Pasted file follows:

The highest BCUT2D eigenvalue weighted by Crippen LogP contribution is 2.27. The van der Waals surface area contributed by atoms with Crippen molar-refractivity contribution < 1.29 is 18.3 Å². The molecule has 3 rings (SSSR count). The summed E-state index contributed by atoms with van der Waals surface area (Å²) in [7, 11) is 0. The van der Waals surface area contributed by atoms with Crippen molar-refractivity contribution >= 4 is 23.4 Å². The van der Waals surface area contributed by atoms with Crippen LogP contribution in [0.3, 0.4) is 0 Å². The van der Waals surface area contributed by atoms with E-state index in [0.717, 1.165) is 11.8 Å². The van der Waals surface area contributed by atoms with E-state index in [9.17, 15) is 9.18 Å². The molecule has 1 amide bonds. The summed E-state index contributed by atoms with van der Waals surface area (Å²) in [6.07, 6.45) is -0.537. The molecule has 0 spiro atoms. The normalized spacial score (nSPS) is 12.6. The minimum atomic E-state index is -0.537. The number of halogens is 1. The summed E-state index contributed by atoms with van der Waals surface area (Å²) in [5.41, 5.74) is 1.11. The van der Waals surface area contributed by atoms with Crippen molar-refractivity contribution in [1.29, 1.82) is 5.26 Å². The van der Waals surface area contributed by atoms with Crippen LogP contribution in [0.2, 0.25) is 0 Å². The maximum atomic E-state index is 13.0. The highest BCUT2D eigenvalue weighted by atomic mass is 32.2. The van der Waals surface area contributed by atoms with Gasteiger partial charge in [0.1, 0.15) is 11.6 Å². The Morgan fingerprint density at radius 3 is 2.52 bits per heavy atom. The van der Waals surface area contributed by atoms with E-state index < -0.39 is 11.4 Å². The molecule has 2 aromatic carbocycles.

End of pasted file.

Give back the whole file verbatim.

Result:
The highest BCUT2D eigenvalue weighted by Crippen LogP contribution is 2.27. The van der Waals surface area contributed by atoms with Crippen molar-refractivity contribution < 1.29 is 18.3 Å². The molecule has 3 rings (SSSR count). The summed E-state index contributed by atoms with van der Waals surface area (Å²) in [7, 11) is 0. The van der Waals surface area contributed by atoms with Crippen molar-refractivity contribution >= 4 is 23.4 Å². The van der Waals surface area contributed by atoms with Crippen LogP contribution in [0.3, 0.4) is 0 Å². The van der Waals surface area contributed by atoms with E-state index in [0.717, 1.165) is 11.8 Å². The van der Waals surface area contributed by atoms with E-state index in [9.17, 15) is 9.18 Å². The molecule has 1 amide bonds. The summed E-state index contributed by atoms with van der Waals surface area (Å²) in [6.07, 6.45) is -0.537. The molecule has 0 spiro atoms. The normalized spacial score (nSPS) is 12.6. The minimum atomic E-state index is -0.537. The number of halogens is 1. The summed E-state index contributed by atoms with van der Waals surface area (Å²) in [5.41, 5.74) is 1.11. The van der Waals surface area contributed by atoms with Crippen molar-refractivity contribution in [1.29, 1.82) is 5.26 Å². The van der Waals surface area contributed by atoms with Crippen LogP contribution in [0.2, 0.25) is 0 Å². The maximum atomic E-state index is 13.0. The highest BCUT2D eigenvalue weighted by atomic mass is 32.2. The van der Waals surface area contributed by atoms with Gasteiger partial charge in [0.1, 0.15) is 11.6 Å². The Morgan fingerprint density at radius 3 is 2.52 bits per heavy atom. The van der Waals surface area contributed by atoms with E-state index < -0.39 is 11.4 Å². The molecule has 2 aromatic carbocycles.